Study III revealed no correlation between the morphology of skeletal muscle cells and their electrical activity at an early developmental stage. However, the application of recombinant rat agrin increased the number of AChRs clusters in the culture of skeletal muscle and promoted a higher degree of spontaneous activity.

Place, publisher, year, edition, pages
Uppsala: Acta Universitatis Upsaliensis, 2019. p. 55
Series
Digital Comprehensive Summaries of Uppsala Dissertations from the Faculty of Medicine, ISSN 1651-6206 ; 1607
Keywords
Neuromuscular junction, Muscle cells, Microelectrode array, MicroRNA
National Category
Neurosciences
Research subject
Clinical Neurophysiology; Biomedical Laboratory Science
Identifiers
urn:nbn:se:uu:diva-395581 (URN)978-91-513-0791-6 (ISBN)
Public defence
2019-12-11, The library of the Department of Clinical Neurophysiology, Uppsala University Hospital, entrance 85, 3rd floor, Uppsala, 13:00 (English)
Opponent
Supervisors
Available from: 2019-11-20 Created: 2019-10-23 Last updated: 2019-11-20
Lewandowska, M., Bogatikov, E., Hierlemann, A. R. & Rostedt Punga, A. (2018). Long-Term High-Density Extracellular Recordings Enable Studies of Muscle Cell Physiology. Frontiers in Physiology, 9, Article ID 1424.
Open this publication in new window or tab >>Long-Term High-Density Extracellular Recordings Enable Studies of Muscle Cell Physiology
2018 (English)In: Frontiers in Physiology, E-ISSN 1664-042X, Vol. 9, article id 1424Article in journal (Refereed) Published
Abstract [en]

Skeletal (voluntary) muscle is the most abundant tissue in the body, thus making it an important biomedical research subject. Studies of neuromuscular transmission, including disorders of ion channels or receptors in autoimmune or genetic neuromuscular disorders, require high-spatial-resolution measurement techniques and an ability to acquire repeated recordings over time in order to track pharmacological interventions. Preclinical techniques for studying diseases of neuromuscular transmission can be enhanced by physiologic ex vivo models of tissue-tissue and cell-cell interactions. Here, we present a method, which allows tracking the development of primary skeletal muscle cells from myoblasts into mature contracting myotubes over more than 2 months. In contrast to most previous studies, the myotubes did not detach from the surface but instead formed functional networks between the myotubes, whose electrical signals were observed over the entire culturing period. Primary cultures of mouse myoblasts differentiated into contracting myotubes on a chip that contained an array of 26,400 platinum electrodes at a density of 3,265 electrodes per mm(2). Our ability to track extracellular action potentials at subcellular resolution enabled study of skeletal muscle development and kinetics, modes of spiking and spatio-temporal relationships between muscles. The developed system in turn enables creation of a novel electrophysiological platform for establishing ex vivo disease models.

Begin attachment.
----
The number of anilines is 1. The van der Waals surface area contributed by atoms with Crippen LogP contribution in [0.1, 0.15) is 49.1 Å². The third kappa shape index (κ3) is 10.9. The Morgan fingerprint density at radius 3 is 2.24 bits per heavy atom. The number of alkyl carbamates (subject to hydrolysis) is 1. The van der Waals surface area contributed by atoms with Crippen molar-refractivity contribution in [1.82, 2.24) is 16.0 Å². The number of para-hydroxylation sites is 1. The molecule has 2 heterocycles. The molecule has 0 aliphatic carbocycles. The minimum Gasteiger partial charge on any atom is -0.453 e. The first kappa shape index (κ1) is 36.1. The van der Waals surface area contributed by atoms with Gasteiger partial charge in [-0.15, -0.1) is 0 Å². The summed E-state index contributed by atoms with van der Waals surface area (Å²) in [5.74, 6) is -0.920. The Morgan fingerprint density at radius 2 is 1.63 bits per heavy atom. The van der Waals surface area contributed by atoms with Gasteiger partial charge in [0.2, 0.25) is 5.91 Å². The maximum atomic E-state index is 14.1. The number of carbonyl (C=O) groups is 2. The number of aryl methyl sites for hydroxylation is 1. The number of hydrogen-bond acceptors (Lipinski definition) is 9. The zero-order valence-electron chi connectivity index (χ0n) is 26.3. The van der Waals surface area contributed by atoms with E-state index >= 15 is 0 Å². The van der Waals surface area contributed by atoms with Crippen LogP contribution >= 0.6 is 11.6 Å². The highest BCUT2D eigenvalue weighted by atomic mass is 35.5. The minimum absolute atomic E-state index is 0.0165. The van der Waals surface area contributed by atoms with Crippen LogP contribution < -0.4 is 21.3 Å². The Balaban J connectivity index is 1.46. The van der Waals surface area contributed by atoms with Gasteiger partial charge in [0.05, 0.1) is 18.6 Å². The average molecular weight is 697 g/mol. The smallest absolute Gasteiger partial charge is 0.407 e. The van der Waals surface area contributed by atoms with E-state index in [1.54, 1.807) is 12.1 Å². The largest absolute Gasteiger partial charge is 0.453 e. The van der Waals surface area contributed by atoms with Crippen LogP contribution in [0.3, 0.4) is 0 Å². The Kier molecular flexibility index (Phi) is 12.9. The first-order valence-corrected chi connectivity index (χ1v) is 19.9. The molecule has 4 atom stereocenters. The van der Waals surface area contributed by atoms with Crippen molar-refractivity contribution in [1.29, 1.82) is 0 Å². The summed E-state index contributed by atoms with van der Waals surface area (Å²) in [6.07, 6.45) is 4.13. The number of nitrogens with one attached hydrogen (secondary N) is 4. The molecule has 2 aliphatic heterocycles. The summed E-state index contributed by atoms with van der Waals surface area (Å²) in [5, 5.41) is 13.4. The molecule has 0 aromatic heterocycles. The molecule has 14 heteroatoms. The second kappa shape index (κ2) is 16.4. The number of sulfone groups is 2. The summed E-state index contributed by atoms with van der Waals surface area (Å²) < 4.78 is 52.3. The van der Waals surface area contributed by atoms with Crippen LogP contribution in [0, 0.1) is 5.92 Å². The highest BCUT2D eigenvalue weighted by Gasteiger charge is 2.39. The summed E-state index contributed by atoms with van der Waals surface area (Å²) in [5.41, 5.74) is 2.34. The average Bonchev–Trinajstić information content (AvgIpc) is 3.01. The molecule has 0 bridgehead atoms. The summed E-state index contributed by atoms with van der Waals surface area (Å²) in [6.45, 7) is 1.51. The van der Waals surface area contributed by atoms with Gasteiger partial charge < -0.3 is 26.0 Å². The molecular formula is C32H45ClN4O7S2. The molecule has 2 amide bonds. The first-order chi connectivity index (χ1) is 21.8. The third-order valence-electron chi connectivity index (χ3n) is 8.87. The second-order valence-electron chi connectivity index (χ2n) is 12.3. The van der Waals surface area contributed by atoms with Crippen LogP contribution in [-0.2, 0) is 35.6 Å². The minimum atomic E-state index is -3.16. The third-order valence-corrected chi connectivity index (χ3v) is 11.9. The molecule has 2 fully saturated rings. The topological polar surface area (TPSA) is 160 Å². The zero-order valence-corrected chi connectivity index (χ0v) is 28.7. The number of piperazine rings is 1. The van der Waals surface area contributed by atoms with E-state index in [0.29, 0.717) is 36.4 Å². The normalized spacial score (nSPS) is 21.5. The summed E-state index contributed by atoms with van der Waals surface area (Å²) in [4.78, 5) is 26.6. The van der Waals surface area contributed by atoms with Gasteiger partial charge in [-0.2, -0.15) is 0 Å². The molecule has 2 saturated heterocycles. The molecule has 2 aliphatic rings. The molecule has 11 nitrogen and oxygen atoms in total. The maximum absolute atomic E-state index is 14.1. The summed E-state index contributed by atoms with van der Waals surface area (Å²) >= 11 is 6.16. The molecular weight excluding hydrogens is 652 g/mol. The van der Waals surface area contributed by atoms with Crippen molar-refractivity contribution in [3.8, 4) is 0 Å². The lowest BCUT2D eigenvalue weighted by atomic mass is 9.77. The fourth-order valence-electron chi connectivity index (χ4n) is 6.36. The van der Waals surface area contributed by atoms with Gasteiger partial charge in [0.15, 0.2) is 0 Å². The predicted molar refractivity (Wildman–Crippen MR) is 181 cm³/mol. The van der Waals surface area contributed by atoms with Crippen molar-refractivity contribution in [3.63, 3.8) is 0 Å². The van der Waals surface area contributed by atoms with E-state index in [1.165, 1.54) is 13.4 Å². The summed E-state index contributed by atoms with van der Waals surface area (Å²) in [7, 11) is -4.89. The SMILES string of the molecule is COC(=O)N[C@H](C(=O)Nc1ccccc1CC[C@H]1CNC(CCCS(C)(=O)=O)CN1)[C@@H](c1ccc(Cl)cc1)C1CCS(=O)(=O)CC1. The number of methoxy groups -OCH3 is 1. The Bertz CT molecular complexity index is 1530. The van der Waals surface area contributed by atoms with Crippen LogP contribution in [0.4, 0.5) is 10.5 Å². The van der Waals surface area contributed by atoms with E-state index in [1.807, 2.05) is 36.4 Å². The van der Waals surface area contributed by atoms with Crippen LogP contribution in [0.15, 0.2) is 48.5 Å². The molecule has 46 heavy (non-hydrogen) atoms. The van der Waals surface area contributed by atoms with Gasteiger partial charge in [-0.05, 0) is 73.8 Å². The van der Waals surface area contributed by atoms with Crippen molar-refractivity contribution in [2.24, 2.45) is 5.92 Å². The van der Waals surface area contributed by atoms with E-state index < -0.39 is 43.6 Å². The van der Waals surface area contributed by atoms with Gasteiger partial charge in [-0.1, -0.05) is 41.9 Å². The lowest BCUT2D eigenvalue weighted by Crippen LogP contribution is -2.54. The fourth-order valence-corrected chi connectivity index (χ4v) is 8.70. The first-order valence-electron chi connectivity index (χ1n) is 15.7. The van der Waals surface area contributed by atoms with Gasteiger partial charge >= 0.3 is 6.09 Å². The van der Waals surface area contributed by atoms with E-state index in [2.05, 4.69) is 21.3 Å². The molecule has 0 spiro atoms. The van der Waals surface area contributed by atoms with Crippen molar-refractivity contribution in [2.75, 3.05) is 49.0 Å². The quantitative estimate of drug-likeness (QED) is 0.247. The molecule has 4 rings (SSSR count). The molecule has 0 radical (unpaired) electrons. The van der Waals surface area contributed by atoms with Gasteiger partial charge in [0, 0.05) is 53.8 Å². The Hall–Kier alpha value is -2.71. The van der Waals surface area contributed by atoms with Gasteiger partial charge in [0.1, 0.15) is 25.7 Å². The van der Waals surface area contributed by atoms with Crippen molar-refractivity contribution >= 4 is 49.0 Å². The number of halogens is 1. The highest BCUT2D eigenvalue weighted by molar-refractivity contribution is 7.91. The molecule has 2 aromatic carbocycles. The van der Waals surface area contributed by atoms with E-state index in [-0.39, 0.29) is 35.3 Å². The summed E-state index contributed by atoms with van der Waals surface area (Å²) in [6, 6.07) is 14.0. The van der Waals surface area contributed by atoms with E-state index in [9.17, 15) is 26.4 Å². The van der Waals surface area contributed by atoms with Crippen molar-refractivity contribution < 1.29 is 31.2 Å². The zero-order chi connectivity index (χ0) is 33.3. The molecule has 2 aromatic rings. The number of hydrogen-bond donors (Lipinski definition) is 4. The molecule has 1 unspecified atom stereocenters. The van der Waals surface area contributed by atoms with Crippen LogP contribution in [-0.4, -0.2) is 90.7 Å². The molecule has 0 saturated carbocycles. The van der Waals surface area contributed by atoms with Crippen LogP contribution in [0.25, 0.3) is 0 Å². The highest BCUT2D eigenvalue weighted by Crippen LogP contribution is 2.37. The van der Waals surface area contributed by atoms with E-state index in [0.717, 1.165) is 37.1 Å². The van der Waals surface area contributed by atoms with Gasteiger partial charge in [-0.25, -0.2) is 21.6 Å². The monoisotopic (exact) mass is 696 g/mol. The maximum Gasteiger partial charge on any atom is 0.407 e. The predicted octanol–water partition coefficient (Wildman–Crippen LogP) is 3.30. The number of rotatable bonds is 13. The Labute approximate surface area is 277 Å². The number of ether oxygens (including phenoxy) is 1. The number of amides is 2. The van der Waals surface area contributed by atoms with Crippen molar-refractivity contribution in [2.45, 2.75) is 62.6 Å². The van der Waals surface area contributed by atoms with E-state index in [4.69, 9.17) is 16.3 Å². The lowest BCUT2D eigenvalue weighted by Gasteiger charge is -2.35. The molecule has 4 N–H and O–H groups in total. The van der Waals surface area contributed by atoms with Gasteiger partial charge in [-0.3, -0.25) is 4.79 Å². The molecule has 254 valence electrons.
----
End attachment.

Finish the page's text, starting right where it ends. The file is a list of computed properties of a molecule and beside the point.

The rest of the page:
Place, publisher, year, edition, pages
FRONTIERS MEDIA SA, 2018
Keywords
muscle, spikes, spike analysis, physiology, microelectrode array (MEA) chip, skeletal
National Category
Physiology
Identifiers
urn:nbn:se:uu:diva-367028 (URN)10.3389/fphys.2018.01424 (DOI)000446852800001 ()30356837 (PubMedID)
Funder
Swedish Research Council, VR-523-2014-2048Swedish Research Council, VR-2016-2184Göran Gustafsson Foundation for Research in Natural Sciences and Medicine
Available from: 2018-11-28 Created: 2018-11-28 Last updated: 2024-01-17Bibliographically approved
Bogatikov, E. & Rostedt Punga, A.Evaluation of motor unit potential parameters in relation to morphology of skeletal muscles culture on MEA chips.
Open this publication in new window or tab >>Evaluation of motor unit potential parameters in relation to morphology of skeletal muscles culture on MEA chips
(English)Manuscript (preprint) (Other academic)
National Category
Cell Biology
Identifiers
urn:nbn:se:uu:diva-395569 (URN)
Available from: 2019-10-21 Created: 2019-10-21 Last updated: 2019-10-21
Bogatikov, E. & Rostedt Punga, A.Evaluation of muscle action potential parameters in relation to morphology of skeletal muscle cell culture on high-density microelectrode array chips.
Open this publication in new window or tab >>Evaluation of muscle action potential parameters in relation to morphology of skeletal muscle cell culture on high-density microelectrode array chips
(English)Manuscript (preprint) (Other academic)
National Category
Neurosciences
Identifiers
urn:nbn:se:uu:diva-395669 (URN)
Available from: 2019-10-22 Created: 2019-10-22 Last updated: 2019-10-23